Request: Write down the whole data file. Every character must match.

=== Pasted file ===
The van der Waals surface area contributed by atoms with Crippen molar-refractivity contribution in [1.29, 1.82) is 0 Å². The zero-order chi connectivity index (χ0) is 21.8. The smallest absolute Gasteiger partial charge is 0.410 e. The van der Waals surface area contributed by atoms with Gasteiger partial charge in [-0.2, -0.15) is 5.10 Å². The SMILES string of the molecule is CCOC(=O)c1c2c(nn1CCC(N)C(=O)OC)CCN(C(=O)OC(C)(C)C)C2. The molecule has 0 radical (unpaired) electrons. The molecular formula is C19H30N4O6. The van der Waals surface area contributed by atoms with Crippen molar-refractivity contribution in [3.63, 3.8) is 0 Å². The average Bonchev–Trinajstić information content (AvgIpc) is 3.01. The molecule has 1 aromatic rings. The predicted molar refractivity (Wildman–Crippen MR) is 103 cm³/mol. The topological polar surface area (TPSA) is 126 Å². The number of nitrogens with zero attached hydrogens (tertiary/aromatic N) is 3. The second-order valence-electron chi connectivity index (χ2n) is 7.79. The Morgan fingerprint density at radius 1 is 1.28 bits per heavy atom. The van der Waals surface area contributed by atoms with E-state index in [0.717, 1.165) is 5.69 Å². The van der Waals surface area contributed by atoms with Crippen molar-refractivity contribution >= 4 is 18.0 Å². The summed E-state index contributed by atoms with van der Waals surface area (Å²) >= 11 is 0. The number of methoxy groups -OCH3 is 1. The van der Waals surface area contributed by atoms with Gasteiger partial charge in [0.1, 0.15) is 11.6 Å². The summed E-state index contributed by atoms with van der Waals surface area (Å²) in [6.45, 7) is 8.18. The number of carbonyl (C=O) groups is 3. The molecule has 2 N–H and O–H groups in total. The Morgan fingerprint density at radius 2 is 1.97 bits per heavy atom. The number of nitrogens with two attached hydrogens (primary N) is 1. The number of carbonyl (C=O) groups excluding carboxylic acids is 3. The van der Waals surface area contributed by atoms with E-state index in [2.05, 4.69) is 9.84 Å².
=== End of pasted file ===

The van der Waals surface area contributed by atoms with Crippen molar-refractivity contribution in [1.29, 1.82) is 0 Å². The zero-order chi connectivity index (χ0) is 21.8. The smallest absolute Gasteiger partial charge is 0.410 e. The van der Waals surface area contributed by atoms with Gasteiger partial charge in [-0.2, -0.15) is 5.10 Å². The SMILES string of the molecule is CCOC(=O)c1c2c(nn1CCC(N)C(=O)OC)CCN(C(=O)OC(C)(C)C)C2. The molecule has 0 radical (unpaired) electrons. The molecular formula is C19H30N4O6. The van der Waals surface area contributed by atoms with Crippen molar-refractivity contribution in [3.63, 3.8) is 0 Å². The average Bonchev–Trinajstić information content (AvgIpc) is 3.01. The molecule has 1 aromatic rings. The predicted molar refractivity (Wildman–Crippen MR) is 103 cm³/mol. The topological polar surface area (TPSA) is 126 Å². The number of nitrogens with zero attached hydrogens (tertiary/aromatic N) is 3. The second-order valence-electron chi connectivity index (χ2n) is 7.79. The Morgan fingerprint density at radius 1 is 1.28 bits per heavy atom. The van der Waals surface area contributed by atoms with E-state index in [0.717, 1.165) is 5.69 Å². The van der Waals surface area contributed by atoms with Crippen molar-refractivity contribution >= 4 is 18.0 Å². The summed E-state index contributed by atoms with van der Waals surface area (Å²) >= 11 is 0. The number of methoxy groups -OCH3 is 1. The van der Waals surface area contributed by atoms with Gasteiger partial charge in [0.1, 0.15) is 11.6 Å². The summed E-state index contributed by atoms with van der Waals surface area (Å²) in [6.45, 7) is 8.18. The number of carbonyl (C=O) groups is 3. The molecule has 2 N–H and O–H groups in total. The Morgan fingerprint density at radius 2 is 1.97 bits per heavy atom. The number of nitrogens with two attached hydrogens (primary N) is 1. The number of carbonyl (C=O) groups excluding carboxylic acids is 3. The van der Waals surface area contributed by atoms with E-state index in [2.05, 4.69) is 9.84 Å².